The next day I wore the Clip again, and in the evening, the download took no more than two minutes, so thumbs up there. That said, my pictures were pretty bland, which is perhaps an accurate reflection of my life these days, but even so, there were many that were blurry and others that pointed to a spot that was nowhere near where I thought my Clip was pointing. That all makes sense though when you’re wearing a camera and have no way of previewing what it’s seeing.
The Narrative app, which runs on both Android and iOS, is easy to navigate and intuitive in the sense that it sorts the photos you’ve uploaded to Narrative’s cloud server and groups them into “moments” that are based on the time of the day, GPS location, lighting, photo composition, and face detection. If you see a photo you like, you can easily upload it to Facebook, Twitter, Instagram, Pinterest, save it, email it, text it, and much more. You can also use the calendar drop down to jump to a specific date and scroll through those photos.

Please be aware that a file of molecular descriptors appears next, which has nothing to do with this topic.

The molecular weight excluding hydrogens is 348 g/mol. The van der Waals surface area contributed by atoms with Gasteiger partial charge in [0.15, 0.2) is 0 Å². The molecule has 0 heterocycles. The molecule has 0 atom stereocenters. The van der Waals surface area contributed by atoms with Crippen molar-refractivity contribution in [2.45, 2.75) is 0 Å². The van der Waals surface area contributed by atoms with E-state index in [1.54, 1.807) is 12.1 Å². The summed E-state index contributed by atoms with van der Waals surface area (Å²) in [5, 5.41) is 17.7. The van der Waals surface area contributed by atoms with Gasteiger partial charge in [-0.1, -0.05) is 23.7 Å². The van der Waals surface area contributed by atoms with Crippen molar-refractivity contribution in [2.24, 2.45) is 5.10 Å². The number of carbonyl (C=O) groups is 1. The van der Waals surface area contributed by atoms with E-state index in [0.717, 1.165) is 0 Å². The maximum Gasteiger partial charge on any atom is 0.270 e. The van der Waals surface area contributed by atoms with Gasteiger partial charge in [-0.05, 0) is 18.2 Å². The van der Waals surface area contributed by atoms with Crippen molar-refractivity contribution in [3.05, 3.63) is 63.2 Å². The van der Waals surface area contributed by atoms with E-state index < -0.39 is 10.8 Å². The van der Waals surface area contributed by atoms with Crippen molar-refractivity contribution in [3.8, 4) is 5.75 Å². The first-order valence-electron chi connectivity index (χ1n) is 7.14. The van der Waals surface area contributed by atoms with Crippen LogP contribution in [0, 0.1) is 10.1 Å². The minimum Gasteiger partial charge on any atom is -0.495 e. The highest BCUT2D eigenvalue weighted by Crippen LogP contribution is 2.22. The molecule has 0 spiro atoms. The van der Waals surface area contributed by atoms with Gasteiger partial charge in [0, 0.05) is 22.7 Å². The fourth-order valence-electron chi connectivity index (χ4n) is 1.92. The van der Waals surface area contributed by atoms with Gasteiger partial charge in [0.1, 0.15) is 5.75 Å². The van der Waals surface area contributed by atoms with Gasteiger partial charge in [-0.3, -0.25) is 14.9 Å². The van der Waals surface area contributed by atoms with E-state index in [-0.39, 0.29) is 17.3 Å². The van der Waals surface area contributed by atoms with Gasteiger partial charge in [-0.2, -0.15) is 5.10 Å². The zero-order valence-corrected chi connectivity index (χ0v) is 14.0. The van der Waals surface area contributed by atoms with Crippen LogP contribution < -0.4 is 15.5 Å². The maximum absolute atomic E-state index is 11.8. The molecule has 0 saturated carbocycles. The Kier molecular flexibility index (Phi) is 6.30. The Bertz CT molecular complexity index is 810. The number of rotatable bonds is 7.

A Note on Privacy
As I was testing the Narrative Clip, I had a number of friends, servers, and cashiers ask me what it was. Rather than telling them it was a pedometer, I was honest with them and told them it was a camera, and almost every reaction was the same—“So you’re taking pictures of me right now?!” Some were intrigued, others were embarrassed, and one was extremely angry; a cashier at a big box store was so upset that I was possibly taking pictures of her, she demanded that I delete any and indicated that if she saw her picture appear online, she would find me and sue me. A bit extreme? Perhaps, but it does bring up the question of privacy, and whether or not you should have to tell people that you are wearing a camera that is snapping a picture every 30 seconds.
I think the Narrative Clip is an awesome idea for events like BBQs, birthday parties, or weddings where you can capture candid moments while spending time with friends and family. I mean, can you imagine the shots you’d get if you had the Best Man and Maid of Honour at a wedding wearing the Clip?! But as far as wearing it everyday, I’m not convinced. Perhaps it’s because after three days of wearing it, I didn’t see one photo worthy of sharing on social media (clearly I need to lead a more exciting life). That said, when I finally do meet the man of my dreams, I will make sure to equip the wedding party with a Clip each!